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Negative Bias - Why Does the Bad Stuff Stick?

Updated: Dec 1, 2021

Do you find yourself fixating on a mistake you’ve made, or ruminating over a criticism? Ever wondered why we get drawn to look at a traffic accident as we pass? Or, why we get so absorbed in the constant newsfeed of THE virus? And why people are so willing to believe conspiracy theories?

Negative bias

This is our negativity bias. We humans have a propensity to give more weight to things that go wrong rather than to those that go right. Which is why criticism has a far greater impact than a compliment, why we are drawn to the bad news as opposed to the good, and why people feel like the world is out to get them at times. As we are all aware, now more so than ever, this ‘negative bias’ can have such a powerful effect on our behaviour, our decisions, and even our relationships.


So why do negative events have a greater impact on our brains than positive ones? Evolution. Back when our daily lives revolved around caves and hunting, paying attention to the bad, dangerous, and negative threats in the world was literally a matter of life and death. Those of us who were more attuned to danger, and who paid more attention to the bad things around them were more likely to survive. So having a negative bias meant you survived, you reproduced and therefore passed this trait on to your offspring, and they too would survive. Natural selection for the negative.

Whilst we have moved on, our biochemistry and those innate patterns which saved us many thousands of years ago, have not.

How do we manage it?

But there is good news. Despite the evolutionary hand we’ve been dealt, we are able to override this default setting. To do this we need to put effort into valuing the good and positive aspects of our lives. This creates a more balanced outlook. Even if we are facing a multitude of negative situations, we can begin to appreciate the positive aspects of our life, regardless of how small they may be.

1. Self-awareness – Begin to gently recognise what is happening when negative thought patterns are activated. When they do, do one small positive practice to break the pattern. Maybe look outside and notice something – a tree, the blue sky, the green grass. Or take three deep breaths deep into your belly. Or think of something that makes you smile – a family member, a pet, a memory, a holiday. Or do something active – go for a walk, read a book, play with your child or pet. This can help break a negative spiral escalating.

2. Watch your self-talk – Pay attention to the thoughts that run through your mind. Notice your negative self-dialogue. Instead of fixating on past mistakes that cannot be changed, consider what you have learned and how you might apply that in the future. Try to substitute a positive approach; “I am an idiot!” or “I shouldn’t have done that” becomes, “If this happened again I could have made a different choice, I can remember this and apply it to future situations” or “What can I learn from this?”.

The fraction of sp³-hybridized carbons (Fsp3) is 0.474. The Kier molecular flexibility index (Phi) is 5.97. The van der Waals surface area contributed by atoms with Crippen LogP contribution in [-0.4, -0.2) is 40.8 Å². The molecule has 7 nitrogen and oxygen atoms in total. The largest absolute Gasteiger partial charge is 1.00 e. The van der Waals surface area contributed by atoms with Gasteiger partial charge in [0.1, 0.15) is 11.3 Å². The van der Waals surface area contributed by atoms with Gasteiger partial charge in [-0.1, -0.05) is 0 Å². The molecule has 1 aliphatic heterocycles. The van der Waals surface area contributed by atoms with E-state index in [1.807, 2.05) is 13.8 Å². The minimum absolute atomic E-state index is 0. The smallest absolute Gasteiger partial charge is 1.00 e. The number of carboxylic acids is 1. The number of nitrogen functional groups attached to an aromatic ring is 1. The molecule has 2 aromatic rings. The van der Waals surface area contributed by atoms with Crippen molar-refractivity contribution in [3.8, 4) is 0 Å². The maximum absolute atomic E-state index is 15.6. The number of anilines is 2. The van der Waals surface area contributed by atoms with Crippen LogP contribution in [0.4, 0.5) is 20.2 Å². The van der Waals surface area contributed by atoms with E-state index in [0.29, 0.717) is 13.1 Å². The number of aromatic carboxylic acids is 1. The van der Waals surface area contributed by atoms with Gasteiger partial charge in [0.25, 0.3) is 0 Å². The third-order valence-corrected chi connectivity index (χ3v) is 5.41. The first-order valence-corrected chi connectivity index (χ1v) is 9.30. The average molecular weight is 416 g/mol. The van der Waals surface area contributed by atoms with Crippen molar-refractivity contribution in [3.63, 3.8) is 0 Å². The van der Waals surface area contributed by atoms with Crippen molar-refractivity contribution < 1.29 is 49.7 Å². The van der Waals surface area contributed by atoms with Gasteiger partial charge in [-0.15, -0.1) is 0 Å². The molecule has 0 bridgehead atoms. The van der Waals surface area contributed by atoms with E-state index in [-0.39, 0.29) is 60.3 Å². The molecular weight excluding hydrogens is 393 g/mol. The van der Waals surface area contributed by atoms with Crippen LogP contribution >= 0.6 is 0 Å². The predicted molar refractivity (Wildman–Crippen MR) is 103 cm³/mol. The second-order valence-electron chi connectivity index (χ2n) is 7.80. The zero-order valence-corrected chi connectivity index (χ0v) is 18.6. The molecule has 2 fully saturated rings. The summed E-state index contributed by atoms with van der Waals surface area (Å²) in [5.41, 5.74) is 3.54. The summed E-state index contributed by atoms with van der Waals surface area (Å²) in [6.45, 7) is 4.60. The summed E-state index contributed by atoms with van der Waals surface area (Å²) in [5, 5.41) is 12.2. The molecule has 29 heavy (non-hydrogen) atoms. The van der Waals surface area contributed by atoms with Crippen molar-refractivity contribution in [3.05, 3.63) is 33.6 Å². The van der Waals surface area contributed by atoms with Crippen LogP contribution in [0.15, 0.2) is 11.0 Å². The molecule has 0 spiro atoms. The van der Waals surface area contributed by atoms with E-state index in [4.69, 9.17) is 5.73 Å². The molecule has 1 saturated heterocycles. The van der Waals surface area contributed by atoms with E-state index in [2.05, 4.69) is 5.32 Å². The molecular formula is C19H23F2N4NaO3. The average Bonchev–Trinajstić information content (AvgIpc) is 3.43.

3. Savour the good – When we take time to stop and ‘drink in’ a positive experience, we are savouring (and saving) it, creating good memories for the future. We have to acknowledge the good when it happens, we can then build up this store of positive mental images and feelings. We can recall these to help create perspective when the negative bias sets in. Next time you have a positive experience, take longer to enjoy it, experience it, feel the sensations, actively acknowledge it – tell someone if you can, or write it down, it helps cement the memory.

An exercise to overcome negative bias

Journaling is a great technique to help us recognise patterns in our feelings, thoughts, and behaviours. We can use it to help us get perspective when the negative bias kicks in.

At the end of each day write down or say (a great activity to do around the dinner table with friends, family, partner):

  • Three not so good things from the day.

  • Three good things from the day. These can be as simple as; ‘I had my morning coffee and didn’t spill it’, or ‘I went for a walk at lunch in the sunshine’.

  • What would you have done differently today?

Having the good next to the bad helps you see that even on the worst days there is some good. Rather than reprimanding ourselves, we can learn from our day. This gives us perspective and the ability to make better decisions in the future.

Ride the wave

It is important to remember we are not trying to eliminate negative thoughts and emotions entirely, they do have a place. We are more concerned with how we handle them.

As we begin to notice our negativity bias, we can start to view these adverse events with a different mindset. We can learn to keep them in perspective. We will then learn to ride the waves that roll through our life, without getting thrown about by them.

If your workplace could benefit from a 'Overcoming the Negativity Bias' Workshop or Webinar, please get in touch, or browse our selection of Resilience Workshops here.

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